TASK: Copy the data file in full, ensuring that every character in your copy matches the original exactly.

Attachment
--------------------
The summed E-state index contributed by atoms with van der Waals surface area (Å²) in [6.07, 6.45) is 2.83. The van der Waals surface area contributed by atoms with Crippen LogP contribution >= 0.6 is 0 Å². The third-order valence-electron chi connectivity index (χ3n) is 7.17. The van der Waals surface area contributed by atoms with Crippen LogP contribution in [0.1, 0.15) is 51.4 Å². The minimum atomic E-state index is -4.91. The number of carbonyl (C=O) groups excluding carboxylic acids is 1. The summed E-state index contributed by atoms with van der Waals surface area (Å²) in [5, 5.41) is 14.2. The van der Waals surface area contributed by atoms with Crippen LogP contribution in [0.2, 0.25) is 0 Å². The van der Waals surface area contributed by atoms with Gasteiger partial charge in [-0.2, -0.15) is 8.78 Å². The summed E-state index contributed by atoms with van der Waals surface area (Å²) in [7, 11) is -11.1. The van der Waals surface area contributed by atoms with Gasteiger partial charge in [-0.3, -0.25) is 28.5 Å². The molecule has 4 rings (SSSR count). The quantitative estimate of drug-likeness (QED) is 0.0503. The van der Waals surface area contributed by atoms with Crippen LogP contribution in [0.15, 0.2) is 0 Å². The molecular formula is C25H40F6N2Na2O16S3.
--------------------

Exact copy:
The summed E-state index contributed by atoms with van der Waals surface area (Å²) in [6.07, 6.45) is 2.83. The van der Waals surface area contributed by atoms with Crippen LogP contribution >= 0.6 is 0 Å². The third-order valence-electron chi connectivity index (χ3n) is 7.17. The van der Waals surface area contributed by atoms with Crippen LogP contribution in [0.1, 0.15) is 51.4 Å². The minimum atomic E-state index is -4.91. The number of carbonyl (C=O) groups excluding carboxylic acids is 1. The summed E-state index contributed by atoms with van der Waals surface area (Å²) in [5, 5.41) is 14.2. The van der Waals surface area contributed by atoms with Crippen LogP contribution in [0.2, 0.25) is 0 Å². The van der Waals surface area contributed by atoms with Gasteiger partial charge in [-0.2, -0.15) is 8.78 Å². The summed E-state index contributed by atoms with van der Waals surface area (Å²) in [7, 11) is -11.1. The van der Waals surface area contributed by atoms with Gasteiger partial charge in [-0.3, -0.25) is 28.5 Å². The molecule has 4 rings (SSSR count). The quantitative estimate of drug-likeness (QED) is 0.0503. The van der Waals surface area contributed by atoms with Crippen LogP contribution in [0.15, 0.2) is 0 Å². The molecular formula is C25H40F6N2Na2O16S3.